The preaching becomes an end in itself
With the advent of professional preachers whose main concentration is on the flock (taking away the responsibility of the elders) rather than on growing the flock (the work of an evangelist), preaching had become the centerpiece of the assembly. Unfortunately, we have all seen or heard of those men or women who have decided that they are the center, rather than their message.
Sometimes it is the congregation that elevates preaching for preaching’s sake. When a member comes late to the assembly and then leaves as soon as the sermon is over, that person gives a clear indication that the preaching is the sum total of what is important. I once attended a congregation that unintentionally gave that message. Because the sermon was being broadcast on the radio, the order of worship was one song, then the preaching (for precisely 28 minutes), more songs, and then the Lord’s Supper and the contribution, along with some prayers. The unwitting message, at least to the radio audience, was that the preaching was all that was important.
Because the preacher has a message for the congregation, it is good that he not be interrupted. Congregants should be reminded to silence their electronic devices. Conversations should be held to a necessary minimum, although sometimes it is good to explain things to a visitor or a child. Bathroom breaks should only be taken when absolutely necessary.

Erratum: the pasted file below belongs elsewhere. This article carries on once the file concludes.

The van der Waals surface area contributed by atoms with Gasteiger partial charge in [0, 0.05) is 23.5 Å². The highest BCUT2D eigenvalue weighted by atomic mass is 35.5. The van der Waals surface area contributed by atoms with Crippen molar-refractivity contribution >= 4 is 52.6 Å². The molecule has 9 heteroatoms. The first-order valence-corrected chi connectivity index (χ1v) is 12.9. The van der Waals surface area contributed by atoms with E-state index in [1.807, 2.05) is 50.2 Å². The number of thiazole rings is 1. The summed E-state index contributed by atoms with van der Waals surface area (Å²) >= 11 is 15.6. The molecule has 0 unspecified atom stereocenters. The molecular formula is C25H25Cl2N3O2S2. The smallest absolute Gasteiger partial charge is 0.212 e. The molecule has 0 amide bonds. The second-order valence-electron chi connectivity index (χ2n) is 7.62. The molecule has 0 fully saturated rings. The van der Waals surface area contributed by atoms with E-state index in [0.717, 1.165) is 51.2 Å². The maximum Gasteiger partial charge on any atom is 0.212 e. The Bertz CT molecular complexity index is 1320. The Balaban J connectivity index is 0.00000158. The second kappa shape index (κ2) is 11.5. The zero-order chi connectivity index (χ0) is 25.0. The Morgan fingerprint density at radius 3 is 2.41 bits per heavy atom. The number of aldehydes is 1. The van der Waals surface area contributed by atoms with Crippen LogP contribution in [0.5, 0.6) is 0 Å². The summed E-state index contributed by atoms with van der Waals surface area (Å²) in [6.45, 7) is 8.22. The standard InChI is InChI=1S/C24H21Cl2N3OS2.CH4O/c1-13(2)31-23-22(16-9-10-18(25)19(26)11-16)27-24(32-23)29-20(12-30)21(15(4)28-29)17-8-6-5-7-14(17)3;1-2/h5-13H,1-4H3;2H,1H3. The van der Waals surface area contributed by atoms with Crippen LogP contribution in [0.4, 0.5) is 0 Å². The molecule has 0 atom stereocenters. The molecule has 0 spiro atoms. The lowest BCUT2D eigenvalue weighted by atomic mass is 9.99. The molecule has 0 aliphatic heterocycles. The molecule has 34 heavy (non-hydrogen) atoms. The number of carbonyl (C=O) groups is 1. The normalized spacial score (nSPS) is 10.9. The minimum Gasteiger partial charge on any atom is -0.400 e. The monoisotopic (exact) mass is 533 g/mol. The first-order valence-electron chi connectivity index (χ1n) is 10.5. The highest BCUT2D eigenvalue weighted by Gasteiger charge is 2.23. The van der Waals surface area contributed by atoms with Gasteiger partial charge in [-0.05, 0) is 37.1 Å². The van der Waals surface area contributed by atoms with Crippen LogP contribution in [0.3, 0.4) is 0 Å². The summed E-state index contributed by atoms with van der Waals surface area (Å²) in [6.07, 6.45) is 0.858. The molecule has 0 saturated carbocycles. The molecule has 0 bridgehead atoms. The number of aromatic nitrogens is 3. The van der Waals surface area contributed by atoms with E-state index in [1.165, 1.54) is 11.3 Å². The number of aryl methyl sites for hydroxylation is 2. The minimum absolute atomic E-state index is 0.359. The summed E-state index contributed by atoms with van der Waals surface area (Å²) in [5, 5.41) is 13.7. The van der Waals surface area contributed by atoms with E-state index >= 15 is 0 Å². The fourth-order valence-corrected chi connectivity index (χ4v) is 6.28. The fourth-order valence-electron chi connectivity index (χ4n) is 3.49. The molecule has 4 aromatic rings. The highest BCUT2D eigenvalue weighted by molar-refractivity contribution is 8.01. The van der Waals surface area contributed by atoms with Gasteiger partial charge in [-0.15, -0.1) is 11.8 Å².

When a congregation locks the doors as soon as the sermon starts, and doesn’t allow someone to join their family (or especially their guests) if they had to leave the auditorium, then the sermon is no longer all about the message; it is about the process. When a congregation banishes the babies to a cry room, or the toddlers and developmentally disabled to a “training room,” they are giving the message that the message is less important than order. Children may be a distraction at times, but a congregation that says that children are only a disturbance may end up with parents that make sure their children go where they will be welcomed and loved.
A lot of churches have signs in front of the building giving the assembly times and maybe the church web site. Many of these also name their minister or preacher. While there is nothing wrong with that in itself, it is really unnecessary. If people are coming just for the preacher, they are coming for the wrong reason. If the preacher insists on his name being on the sign, then he is preaching for the wrong reason.